Skip top navigation Skip to content

Print   Email  Share


Windmill Farms Nurseries to Pay $40,000 to Settle EEOC Sexual Harassment Lawsuit and Retaliation

Female Agricultural Worker Was Subjected to Sexual Harassment by Crew Leader and Fired for Complaining, Federal Agency Charged

Tampa, Fla. - Windmill Farms Nurseries, Inc., a plant material wholesaler and nursery located in Zolfo Springs, Fla., will pay $40,000 and furnish other relief to settle a sexual harass­ment lawsuit filed by the U.S. Equal Employment Opportunity Commission (EEOC), the agency announced today. The EEOC charged the company with subjecting a female employee, Sheila Aguilar, to sexual harassment and retaliation by her immediate supervisor, crew leader Alvaro DeSantiago.

According to the EEOC's lawsuit, DeSantiago sexually harassed female employees who worked as planters at the nursery under his direct supervision.  The EEOC claims that the harasser sexually propositioned Aguilar and offered favors if she agreed to be his girlfriend.  The supervisor allegedly fired Aguilar less than a month after she rejected his sexual advances.

Sexual harassment and retaliation for complaining about it violate Title VII of the Civil Rights Act of 1964. The EEOC filed this suit (EEOC v. Windmill Farms Nurseries, Inc., Case 8:14-cv-2116) in U.S. District Court for the Middle District of Florida following an investiga­tion and after first attempting to reach a pre-litigation settlement through its conciliation process.

Under the three-year consent decree resolving the EEOC's claims, besides the monetary relief, Windmill Farms Nurseries has agreed to conduct training in Spanish and English for its workers and management. The training will specifically cover sexual harassment. The company will also create and implement a new written anti-discrimination policy to be available to employees in English and Spanish.  Windmill Farms Nurseries will also post a notice about the lawsuit at the nursery and report future sexual harassment complaints to the EEOC for the duration of the decree.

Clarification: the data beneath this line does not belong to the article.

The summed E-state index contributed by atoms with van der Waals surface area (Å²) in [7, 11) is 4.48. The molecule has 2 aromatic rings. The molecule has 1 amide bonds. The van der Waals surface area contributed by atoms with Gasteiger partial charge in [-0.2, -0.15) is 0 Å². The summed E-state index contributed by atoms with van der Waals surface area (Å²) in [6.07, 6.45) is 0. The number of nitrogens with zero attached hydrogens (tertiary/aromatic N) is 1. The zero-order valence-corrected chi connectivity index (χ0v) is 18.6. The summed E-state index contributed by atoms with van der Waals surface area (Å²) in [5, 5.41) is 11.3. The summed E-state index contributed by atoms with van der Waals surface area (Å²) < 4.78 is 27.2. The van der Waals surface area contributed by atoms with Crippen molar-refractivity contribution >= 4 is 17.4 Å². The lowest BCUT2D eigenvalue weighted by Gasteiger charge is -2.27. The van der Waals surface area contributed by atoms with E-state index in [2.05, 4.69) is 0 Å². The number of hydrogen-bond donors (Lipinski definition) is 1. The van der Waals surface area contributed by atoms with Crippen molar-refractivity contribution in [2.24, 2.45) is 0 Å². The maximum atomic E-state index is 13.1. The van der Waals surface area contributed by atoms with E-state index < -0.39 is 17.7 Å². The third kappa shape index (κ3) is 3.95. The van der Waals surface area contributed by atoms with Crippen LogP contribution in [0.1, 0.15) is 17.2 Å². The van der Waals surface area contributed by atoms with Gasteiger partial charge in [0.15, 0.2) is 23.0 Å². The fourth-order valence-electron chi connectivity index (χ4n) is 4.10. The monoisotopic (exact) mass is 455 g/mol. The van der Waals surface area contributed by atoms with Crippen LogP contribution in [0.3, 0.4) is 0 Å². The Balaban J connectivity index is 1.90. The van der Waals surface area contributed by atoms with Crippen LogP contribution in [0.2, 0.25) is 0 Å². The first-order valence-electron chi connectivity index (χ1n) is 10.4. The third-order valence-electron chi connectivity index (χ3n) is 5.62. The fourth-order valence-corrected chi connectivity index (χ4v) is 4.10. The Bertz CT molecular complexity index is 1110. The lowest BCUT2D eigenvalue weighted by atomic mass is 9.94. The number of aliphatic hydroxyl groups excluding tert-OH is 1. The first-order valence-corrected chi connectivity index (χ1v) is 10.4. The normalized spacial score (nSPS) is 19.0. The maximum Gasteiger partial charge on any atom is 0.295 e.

"It is critical for employers to take diligent steps to prevent and adequately address sexual harassment," said EEOC Tampa Director Georgia Marchbanks.  "This is especially true in a situation like this, where the female workers speak little to no English and are largely unaware of their right to be free from discrimination."

EEOC Miami Regional Attorney Robert Weisberg added, "We trust that the training and implementation of the new anti-discrimination policy, to be available to workers in Spanish and English, will help prevent future sexual harassment among this vulnerable population of agri­cultural workers. Our goal is for workers to be aware of their rights and to be free from harass­ment; and for management to know how to take steps to prevent and address sexual harassment, keeping employees free from retaliation."

Eliminating discriminatory policies affecting vulnerable workers who may be unaware of their rights under equal employment laws or reluctant or unable to exercise them is one of six national priorities identified by the EEOC's Strategic Enforcement Plan (SEP). These policies can include disparate pay, job segregation, harassment and human trafficking.

The EEOC enforces federal laws prohibiting employment discrimination. The Miami District Office's jurisdiction includes Florida, Puerto Rico and U.S. Virgin Islands. Further information about the EEOC is available on the agency's website at